Free Gas Anyone???

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It’s the promotional offer more and more business owners are making these days. With prices per gallon at, or over, $4 all across the country, gas has become a valuable giveaway. 
Gas giveaways aren’t anything new, promotions like these were common during the gas lines of the 1970s. Unlike their simple predecessors, today’s giveaways are creative and carefully timed, cutting across a much wider range of industries. Corporate giants like Hershey’s and Chrysler, nonprofits and local radio stations, professional baseball and pro basketball teams, bed and breakfast places, even congressional candidate Dan Seals have all used gas as a promotional tool in an attempt to balance the pain of paying so much per gallon.
Any business where gasoline is at all related to what you do can make use of the latest trend in promotions. Whether it’s a gas card of a predetermined amount, say $50 to $100, a free fill up, or a discounted per gallon price at the pump during set hours — gas giveaways get attention. Of course you’ll get more mileage (ugh… sorry!) out of a promotion like this if you treat it not as a gimmick, but as a way to help customers (or potential ones) manage during tough times — building goodwill (and relationships) that last.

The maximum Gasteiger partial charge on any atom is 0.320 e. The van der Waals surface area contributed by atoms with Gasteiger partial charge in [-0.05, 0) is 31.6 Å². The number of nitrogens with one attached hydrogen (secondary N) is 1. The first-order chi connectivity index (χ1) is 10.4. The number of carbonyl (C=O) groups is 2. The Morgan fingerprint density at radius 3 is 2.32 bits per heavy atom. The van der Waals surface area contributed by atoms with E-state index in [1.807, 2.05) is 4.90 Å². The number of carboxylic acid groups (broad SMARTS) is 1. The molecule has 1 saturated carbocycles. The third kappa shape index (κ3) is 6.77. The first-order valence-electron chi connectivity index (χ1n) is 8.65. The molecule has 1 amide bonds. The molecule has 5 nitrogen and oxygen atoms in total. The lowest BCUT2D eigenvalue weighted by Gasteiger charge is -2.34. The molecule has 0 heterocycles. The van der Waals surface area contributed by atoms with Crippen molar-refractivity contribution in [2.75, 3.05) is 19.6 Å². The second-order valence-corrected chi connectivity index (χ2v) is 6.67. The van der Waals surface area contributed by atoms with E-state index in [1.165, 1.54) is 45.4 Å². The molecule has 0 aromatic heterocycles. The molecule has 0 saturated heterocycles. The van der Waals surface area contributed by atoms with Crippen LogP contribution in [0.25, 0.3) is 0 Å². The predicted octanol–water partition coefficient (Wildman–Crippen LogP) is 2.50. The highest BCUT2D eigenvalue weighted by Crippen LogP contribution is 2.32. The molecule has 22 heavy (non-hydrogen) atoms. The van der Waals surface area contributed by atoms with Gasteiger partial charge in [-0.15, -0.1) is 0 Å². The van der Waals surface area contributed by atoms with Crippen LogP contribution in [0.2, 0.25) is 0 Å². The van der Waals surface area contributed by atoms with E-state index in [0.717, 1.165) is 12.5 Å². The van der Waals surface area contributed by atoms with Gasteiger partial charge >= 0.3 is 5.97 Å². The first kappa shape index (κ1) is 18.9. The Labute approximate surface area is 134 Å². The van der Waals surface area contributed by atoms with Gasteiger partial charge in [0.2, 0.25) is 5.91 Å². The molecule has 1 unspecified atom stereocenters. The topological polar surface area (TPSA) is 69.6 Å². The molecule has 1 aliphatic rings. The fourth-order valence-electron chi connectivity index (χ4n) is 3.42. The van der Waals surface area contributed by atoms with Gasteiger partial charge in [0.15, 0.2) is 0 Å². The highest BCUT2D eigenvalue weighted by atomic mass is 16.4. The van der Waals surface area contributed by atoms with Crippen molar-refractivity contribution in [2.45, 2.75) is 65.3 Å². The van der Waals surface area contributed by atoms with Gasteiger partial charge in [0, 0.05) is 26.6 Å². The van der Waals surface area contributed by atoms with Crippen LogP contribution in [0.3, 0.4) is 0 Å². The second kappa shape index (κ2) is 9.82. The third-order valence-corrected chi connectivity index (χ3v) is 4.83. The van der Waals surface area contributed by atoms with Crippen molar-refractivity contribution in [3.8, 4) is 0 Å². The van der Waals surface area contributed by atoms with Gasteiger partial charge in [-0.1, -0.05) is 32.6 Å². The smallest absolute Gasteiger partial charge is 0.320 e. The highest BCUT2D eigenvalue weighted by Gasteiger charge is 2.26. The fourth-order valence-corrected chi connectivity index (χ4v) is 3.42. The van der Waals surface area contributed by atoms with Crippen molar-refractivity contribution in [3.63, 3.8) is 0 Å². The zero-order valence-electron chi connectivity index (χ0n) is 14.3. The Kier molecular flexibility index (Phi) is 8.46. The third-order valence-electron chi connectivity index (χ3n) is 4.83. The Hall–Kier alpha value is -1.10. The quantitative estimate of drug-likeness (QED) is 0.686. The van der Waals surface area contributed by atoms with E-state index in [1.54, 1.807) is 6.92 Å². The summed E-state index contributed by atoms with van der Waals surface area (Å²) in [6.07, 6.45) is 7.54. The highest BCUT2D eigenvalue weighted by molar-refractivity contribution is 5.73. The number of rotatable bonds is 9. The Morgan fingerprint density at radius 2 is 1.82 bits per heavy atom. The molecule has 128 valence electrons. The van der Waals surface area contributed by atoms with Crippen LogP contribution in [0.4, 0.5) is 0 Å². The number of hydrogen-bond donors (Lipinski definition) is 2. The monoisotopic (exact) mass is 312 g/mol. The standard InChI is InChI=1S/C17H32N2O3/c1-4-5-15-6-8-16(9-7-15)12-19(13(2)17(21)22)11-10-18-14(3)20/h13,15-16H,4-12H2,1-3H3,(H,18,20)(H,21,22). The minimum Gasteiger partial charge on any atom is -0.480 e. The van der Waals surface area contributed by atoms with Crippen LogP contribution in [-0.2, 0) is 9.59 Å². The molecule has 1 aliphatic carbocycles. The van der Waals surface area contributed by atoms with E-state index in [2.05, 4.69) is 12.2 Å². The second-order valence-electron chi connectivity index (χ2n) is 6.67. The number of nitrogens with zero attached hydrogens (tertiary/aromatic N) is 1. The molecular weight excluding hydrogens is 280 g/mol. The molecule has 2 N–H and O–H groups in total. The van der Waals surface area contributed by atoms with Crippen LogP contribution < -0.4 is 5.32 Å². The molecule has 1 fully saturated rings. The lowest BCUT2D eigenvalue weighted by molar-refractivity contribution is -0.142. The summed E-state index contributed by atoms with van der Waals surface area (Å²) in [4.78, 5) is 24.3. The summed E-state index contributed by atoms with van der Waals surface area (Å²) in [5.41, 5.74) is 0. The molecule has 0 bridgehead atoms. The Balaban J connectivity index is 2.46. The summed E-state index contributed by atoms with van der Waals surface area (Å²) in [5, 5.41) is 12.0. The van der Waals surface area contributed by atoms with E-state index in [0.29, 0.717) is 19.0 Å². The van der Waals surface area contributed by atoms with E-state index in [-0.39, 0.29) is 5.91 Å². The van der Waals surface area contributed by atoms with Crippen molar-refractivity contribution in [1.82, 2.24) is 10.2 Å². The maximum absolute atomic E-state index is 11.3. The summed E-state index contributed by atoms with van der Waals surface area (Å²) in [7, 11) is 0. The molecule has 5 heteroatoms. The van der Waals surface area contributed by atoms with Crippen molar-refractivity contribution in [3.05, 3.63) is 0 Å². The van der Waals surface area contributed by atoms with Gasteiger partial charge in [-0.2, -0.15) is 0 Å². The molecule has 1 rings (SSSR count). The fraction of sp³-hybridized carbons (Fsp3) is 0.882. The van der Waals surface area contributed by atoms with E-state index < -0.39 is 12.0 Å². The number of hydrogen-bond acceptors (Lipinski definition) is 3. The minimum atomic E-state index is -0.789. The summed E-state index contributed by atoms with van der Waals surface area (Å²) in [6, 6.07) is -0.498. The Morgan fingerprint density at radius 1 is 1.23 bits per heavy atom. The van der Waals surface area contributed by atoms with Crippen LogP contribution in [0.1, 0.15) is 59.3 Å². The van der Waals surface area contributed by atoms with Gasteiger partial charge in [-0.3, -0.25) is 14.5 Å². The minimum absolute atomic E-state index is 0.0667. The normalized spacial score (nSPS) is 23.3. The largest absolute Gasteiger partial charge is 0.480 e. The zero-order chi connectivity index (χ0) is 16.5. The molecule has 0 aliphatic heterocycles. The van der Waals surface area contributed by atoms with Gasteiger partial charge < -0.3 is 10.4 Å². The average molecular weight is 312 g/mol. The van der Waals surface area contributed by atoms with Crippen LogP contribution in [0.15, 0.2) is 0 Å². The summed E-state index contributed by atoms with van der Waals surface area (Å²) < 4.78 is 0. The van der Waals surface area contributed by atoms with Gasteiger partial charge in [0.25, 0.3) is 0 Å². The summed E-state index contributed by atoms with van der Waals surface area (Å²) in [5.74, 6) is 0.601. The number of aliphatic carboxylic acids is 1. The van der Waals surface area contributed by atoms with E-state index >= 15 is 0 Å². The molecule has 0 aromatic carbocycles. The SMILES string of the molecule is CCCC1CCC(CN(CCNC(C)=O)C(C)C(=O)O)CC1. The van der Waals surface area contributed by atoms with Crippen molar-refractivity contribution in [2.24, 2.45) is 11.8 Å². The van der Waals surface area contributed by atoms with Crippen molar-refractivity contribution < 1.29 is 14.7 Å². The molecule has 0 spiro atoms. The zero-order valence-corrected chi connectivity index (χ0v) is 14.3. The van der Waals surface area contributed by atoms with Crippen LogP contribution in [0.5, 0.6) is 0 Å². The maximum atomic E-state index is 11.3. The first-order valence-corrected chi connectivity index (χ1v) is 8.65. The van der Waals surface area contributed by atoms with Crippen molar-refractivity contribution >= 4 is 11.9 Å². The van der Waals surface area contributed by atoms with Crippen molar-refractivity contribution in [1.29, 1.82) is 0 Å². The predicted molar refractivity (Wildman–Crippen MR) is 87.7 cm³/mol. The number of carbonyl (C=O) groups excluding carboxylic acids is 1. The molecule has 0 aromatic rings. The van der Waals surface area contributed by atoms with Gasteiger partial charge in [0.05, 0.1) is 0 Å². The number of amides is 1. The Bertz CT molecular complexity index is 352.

But what if your business doesn’t have a direct tie to gas, but is bound to be effected by the expected drop in driving? In cases where spending isn’t essential (like travel or entertainment), gas giveaways can be especially effective. By offering a free fill up or gas card to customers, you’re helping them to justify spending they might not otherwise do at all. Marketing experts also point out that another motive that drives (again, sorry) the gas promos is the idea that most of us allocate money for necessities, and when we get a break on that, it feels all the more satisfying.
Satisfaction and justifying what we’d like to do anyway are powerful motivators.
Judging by the response to the free gas promotions, consumers are indeed hooked on gas giveaways. And who wouldn’t be when you hear about contests like the one sponsored San Francisco Bay Area 76 stations, offering a chance at “free gas for life” not to mention 4,000 other prizes? 
This isn’t the first time gas prices have been mentioned here. You might want to check out an earlier discussion on how rising prices could effect your business.
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